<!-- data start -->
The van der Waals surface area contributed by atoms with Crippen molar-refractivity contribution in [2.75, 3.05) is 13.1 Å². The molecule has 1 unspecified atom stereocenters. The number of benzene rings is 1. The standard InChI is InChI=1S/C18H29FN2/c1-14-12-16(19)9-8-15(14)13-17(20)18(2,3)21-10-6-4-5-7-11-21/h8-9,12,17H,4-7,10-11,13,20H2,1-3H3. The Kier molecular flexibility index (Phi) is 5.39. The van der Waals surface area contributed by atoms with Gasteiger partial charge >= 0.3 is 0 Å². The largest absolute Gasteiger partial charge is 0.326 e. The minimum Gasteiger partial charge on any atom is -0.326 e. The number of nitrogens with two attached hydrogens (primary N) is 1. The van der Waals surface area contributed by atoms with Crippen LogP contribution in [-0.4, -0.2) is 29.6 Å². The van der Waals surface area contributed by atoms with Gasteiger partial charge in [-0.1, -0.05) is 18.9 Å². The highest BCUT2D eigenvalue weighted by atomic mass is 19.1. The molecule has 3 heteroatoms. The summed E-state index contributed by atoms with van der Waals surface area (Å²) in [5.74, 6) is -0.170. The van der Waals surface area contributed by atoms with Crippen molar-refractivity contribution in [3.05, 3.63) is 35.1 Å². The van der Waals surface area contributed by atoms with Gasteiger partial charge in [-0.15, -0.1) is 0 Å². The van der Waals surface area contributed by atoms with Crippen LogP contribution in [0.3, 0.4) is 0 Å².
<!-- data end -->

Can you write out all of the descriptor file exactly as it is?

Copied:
The van der Waals surface area contributed by atoms with Crippen molar-refractivity contribution in [2.75, 3.05) is 13.1 Å². The molecule has 1 unspecified atom stereocenters. The number of benzene rings is 1. The standard InChI is InChI=1S/C18H29FN2/c1-14-12-16(19)9-8-15(14)13-17(20)18(2,3)21-10-6-4-5-7-11-21/h8-9,12,17H,4-7,10-11,13,20H2,1-3H3. The Kier molecular flexibility index (Phi) is 5.39. The van der Waals surface area contributed by atoms with Gasteiger partial charge >= 0.3 is 0 Å². The largest absolute Gasteiger partial charge is 0.326 e. The minimum Gasteiger partial charge on any atom is -0.326 e. The number of nitrogens with two attached hydrogens (primary N) is 1. The van der Waals surface area contributed by atoms with Crippen LogP contribution in [-0.4, -0.2) is 29.6 Å². The van der Waals surface area contributed by atoms with Gasteiger partial charge in [-0.1, -0.05) is 18.9 Å². The highest BCUT2D eigenvalue weighted by atomic mass is 19.1. The molecule has 3 heteroatoms. The summed E-state index contributed by atoms with van der Waals surface area (Å²) in [5.74, 6) is -0.170. The van der Waals surface area contributed by atoms with Crippen molar-refractivity contribution in [3.05, 3.63) is 35.1 Å². The van der Waals surface area contributed by atoms with Gasteiger partial charge in [-0.15, -0.1) is 0 Å². The van der Waals surface area contributed by atoms with Crippen LogP contribution in [0.3, 0.4) is 0 Å².